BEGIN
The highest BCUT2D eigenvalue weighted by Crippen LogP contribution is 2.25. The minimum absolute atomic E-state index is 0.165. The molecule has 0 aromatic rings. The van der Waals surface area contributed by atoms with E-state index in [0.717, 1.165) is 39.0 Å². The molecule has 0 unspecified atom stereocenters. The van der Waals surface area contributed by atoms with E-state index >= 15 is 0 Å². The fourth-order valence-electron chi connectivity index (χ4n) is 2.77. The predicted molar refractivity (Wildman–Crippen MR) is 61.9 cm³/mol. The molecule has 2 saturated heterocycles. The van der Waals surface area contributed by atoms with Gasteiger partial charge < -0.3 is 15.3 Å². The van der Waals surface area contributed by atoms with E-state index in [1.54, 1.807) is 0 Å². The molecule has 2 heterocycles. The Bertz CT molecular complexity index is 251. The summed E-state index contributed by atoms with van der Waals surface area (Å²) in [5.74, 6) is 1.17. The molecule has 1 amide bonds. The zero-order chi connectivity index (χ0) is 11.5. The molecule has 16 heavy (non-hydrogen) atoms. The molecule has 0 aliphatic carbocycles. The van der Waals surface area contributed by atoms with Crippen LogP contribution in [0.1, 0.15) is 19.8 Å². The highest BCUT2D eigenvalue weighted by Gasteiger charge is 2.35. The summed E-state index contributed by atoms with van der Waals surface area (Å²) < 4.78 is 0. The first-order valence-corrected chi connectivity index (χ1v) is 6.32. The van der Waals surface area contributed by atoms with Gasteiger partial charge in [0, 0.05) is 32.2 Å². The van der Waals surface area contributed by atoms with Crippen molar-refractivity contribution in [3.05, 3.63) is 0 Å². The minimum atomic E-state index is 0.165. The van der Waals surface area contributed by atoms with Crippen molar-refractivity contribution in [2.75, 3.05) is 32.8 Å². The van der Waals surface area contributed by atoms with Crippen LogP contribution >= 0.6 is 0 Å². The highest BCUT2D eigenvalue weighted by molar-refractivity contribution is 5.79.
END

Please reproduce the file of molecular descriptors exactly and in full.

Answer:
The highest BCUT2D eigenvalue weighted by Crippen LogP contribution is 2.25. The minimum absolute atomic E-state index is 0.165. The molecule has 0 aromatic rings. The van der Waals surface area contributed by atoms with E-state index in [0.717, 1.165) is 39.0 Å². The molecule has 0 unspecified atom stereocenters. The van der Waals surface area contributed by atoms with E-state index >= 15 is 0 Å². The fourth-order valence-electron chi connectivity index (χ4n) is 2.77. The predicted molar refractivity (Wildman–Crippen MR) is 61.9 cm³/mol. The molecule has 2 saturated heterocycles. The van der Waals surface area contributed by atoms with Gasteiger partial charge < -0.3 is 15.3 Å². The van der Waals surface area contributed by atoms with E-state index in [1.54, 1.807) is 0 Å². The molecule has 2 heterocycles. The Bertz CT molecular complexity index is 251. The summed E-state index contributed by atoms with van der Waals surface area (Å²) in [5.74, 6) is 1.17. The molecule has 1 amide bonds. The zero-order chi connectivity index (χ0) is 11.5. The molecule has 16 heavy (non-hydrogen) atoms. The molecule has 0 aliphatic carbocycles. The van der Waals surface area contributed by atoms with Crippen LogP contribution in [0.1, 0.15) is 19.8 Å². The highest BCUT2D eigenvalue weighted by Gasteiger charge is 2.35. The summed E-state index contributed by atoms with van der Waals surface area (Å²) < 4.78 is 0. The first-order valence-corrected chi connectivity index (χ1v) is 6.32. The van der Waals surface area contributed by atoms with Gasteiger partial charge in [0, 0.05) is 32.2 Å². The van der Waals surface area contributed by atoms with Crippen molar-refractivity contribution in [3.05, 3.63) is 0 Å². The minimum atomic E-state index is 0.165. The van der Waals surface area contributed by atoms with Crippen molar-refractivity contribution in [2.75, 3.05) is 32.8 Å². The van der Waals surface area contributed by atoms with Crippen LogP contribution >= 0.6 is 0 Å². The highest BCUT2D eigenvalue weighted by molar-refractivity contribution is 5.79.